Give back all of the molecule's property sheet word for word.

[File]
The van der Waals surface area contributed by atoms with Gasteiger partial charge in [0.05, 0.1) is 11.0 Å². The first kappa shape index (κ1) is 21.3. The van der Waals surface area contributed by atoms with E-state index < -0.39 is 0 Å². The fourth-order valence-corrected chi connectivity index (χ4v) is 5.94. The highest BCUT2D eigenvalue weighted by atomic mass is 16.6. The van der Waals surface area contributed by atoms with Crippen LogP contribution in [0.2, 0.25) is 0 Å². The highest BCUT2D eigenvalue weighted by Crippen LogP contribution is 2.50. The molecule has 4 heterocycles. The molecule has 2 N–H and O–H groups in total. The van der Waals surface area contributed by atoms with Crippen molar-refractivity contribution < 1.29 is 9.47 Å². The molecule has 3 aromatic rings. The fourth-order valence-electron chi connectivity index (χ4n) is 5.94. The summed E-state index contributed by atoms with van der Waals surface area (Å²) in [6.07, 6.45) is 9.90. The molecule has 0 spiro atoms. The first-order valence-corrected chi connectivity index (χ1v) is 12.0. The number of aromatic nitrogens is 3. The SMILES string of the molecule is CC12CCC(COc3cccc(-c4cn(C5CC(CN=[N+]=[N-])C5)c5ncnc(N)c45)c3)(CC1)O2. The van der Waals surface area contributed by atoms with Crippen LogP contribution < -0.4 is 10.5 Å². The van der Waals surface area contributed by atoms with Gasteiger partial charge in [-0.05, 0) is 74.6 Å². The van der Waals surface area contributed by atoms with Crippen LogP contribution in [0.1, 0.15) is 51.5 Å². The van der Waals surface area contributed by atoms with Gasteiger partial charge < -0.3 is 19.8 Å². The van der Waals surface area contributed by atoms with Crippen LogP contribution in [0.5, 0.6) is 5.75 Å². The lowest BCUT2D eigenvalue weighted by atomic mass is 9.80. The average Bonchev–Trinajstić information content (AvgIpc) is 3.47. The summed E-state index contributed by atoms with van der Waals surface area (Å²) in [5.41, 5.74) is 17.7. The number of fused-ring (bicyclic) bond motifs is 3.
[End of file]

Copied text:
The van der Waals surface area contributed by atoms with Gasteiger partial charge in [0.05, 0.1) is 11.0 Å². The first kappa shape index (κ1) is 21.3. The van der Waals surface area contributed by atoms with E-state index < -0.39 is 0 Å². The fourth-order valence-corrected chi connectivity index (χ4v) is 5.94. The highest BCUT2D eigenvalue weighted by atomic mass is 16.6. The van der Waals surface area contributed by atoms with Crippen LogP contribution in [0.2, 0.25) is 0 Å². The highest BCUT2D eigenvalue weighted by Crippen LogP contribution is 2.50. The molecule has 4 heterocycles. The molecule has 2 N–H and O–H groups in total. The van der Waals surface area contributed by atoms with Crippen molar-refractivity contribution < 1.29 is 9.47 Å². The molecule has 3 aromatic rings. The fourth-order valence-electron chi connectivity index (χ4n) is 5.94. The summed E-state index contributed by atoms with van der Waals surface area (Å²) in [6.07, 6.45) is 9.90. The molecule has 0 spiro atoms. The first-order valence-corrected chi connectivity index (χ1v) is 12.0. The number of aromatic nitrogens is 3. The SMILES string of the molecule is CC12CCC(COc3cccc(-c4cn(C5CC(CN=[N+]=[N-])C5)c5ncnc(N)c45)c3)(CC1)O2. The van der Waals surface area contributed by atoms with Crippen LogP contribution < -0.4 is 10.5 Å². The van der Waals surface area contributed by atoms with Gasteiger partial charge in [-0.05, 0) is 74.6 Å². The van der Waals surface area contributed by atoms with Crippen LogP contribution in [0.1, 0.15) is 51.5 Å². The van der Waals surface area contributed by atoms with Gasteiger partial charge < -0.3 is 19.8 Å². The van der Waals surface area contributed by atoms with Crippen LogP contribution in [0.5, 0.6) is 5.75 Å². The lowest BCUT2D eigenvalue weighted by atomic mass is 9.80. The average Bonchev–Trinajstić information content (AvgIpc) is 3.47. The summed E-state index contributed by atoms with van der Waals surface area (Å²) in [5.41, 5.74) is 17.7. The number of fused-ring (bicyclic) bond motifs is 3.